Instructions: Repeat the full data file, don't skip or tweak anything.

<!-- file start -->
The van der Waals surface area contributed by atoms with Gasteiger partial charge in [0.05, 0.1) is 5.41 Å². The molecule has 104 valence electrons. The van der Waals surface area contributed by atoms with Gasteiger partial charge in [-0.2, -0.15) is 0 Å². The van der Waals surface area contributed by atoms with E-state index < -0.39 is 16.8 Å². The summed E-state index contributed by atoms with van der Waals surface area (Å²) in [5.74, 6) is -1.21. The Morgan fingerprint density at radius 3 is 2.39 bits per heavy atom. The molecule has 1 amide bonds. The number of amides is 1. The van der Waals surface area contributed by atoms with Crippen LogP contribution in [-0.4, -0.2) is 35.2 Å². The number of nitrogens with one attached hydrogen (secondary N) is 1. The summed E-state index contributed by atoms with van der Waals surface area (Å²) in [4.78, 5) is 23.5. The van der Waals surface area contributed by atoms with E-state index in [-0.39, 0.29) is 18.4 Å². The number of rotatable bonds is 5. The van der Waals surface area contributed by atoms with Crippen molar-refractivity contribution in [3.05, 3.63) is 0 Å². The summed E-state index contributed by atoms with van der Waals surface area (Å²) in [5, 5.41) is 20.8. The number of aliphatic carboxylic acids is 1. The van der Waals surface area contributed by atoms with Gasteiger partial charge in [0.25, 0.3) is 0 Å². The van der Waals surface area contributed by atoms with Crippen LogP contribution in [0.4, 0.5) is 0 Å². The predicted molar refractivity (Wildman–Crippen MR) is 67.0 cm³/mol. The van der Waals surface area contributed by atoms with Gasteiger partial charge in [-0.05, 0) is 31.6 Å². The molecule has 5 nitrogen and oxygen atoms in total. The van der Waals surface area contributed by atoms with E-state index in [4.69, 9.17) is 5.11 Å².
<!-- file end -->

The van der Waals surface area contributed by atoms with Gasteiger partial charge in [0.05, 0.1) is 5.41 Å². The molecule has 104 valence electrons. The van der Waals surface area contributed by atoms with Gasteiger partial charge in [-0.2, -0.15) is 0 Å². The van der Waals surface area contributed by atoms with E-state index < -0.39 is 16.8 Å². The summed E-state index contributed by atoms with van der Waals surface area (Å²) in [5.74, 6) is -1.21. The Morgan fingerprint density at radius 3 is 2.39 bits per heavy atom. The molecule has 1 amide bonds. The number of amides is 1. The van der Waals surface area contributed by atoms with Crippen LogP contribution in [-0.4, -0.2) is 35.2 Å². The number of nitrogens with one attached hydrogen (secondary N) is 1. The summed E-state index contributed by atoms with van der Waals surface area (Å²) in [4.78, 5) is 23.5. The van der Waals surface area contributed by atoms with E-state index in [-0.39, 0.29) is 18.4 Å². The number of rotatable bonds is 5. The van der Waals surface area contributed by atoms with Crippen molar-refractivity contribution in [3.05, 3.63) is 0 Å². The summed E-state index contributed by atoms with van der Waals surface area (Å²) in [5, 5.41) is 20.8. The number of aliphatic carboxylic acids is 1. The van der Waals surface area contributed by atoms with Gasteiger partial charge in [0.25, 0.3) is 0 Å². The van der Waals surface area contributed by atoms with Crippen LogP contribution in [0.4, 0.5) is 0 Å². The predicted molar refractivity (Wildman–Crippen MR) is 67.0 cm³/mol. The van der Waals surface area contributed by atoms with Gasteiger partial charge in [-0.05, 0) is 31.6 Å². The molecule has 5 nitrogen and oxygen atoms in total. The van der Waals surface area contributed by atoms with E-state index in [4.69, 9.17) is 5.11 Å².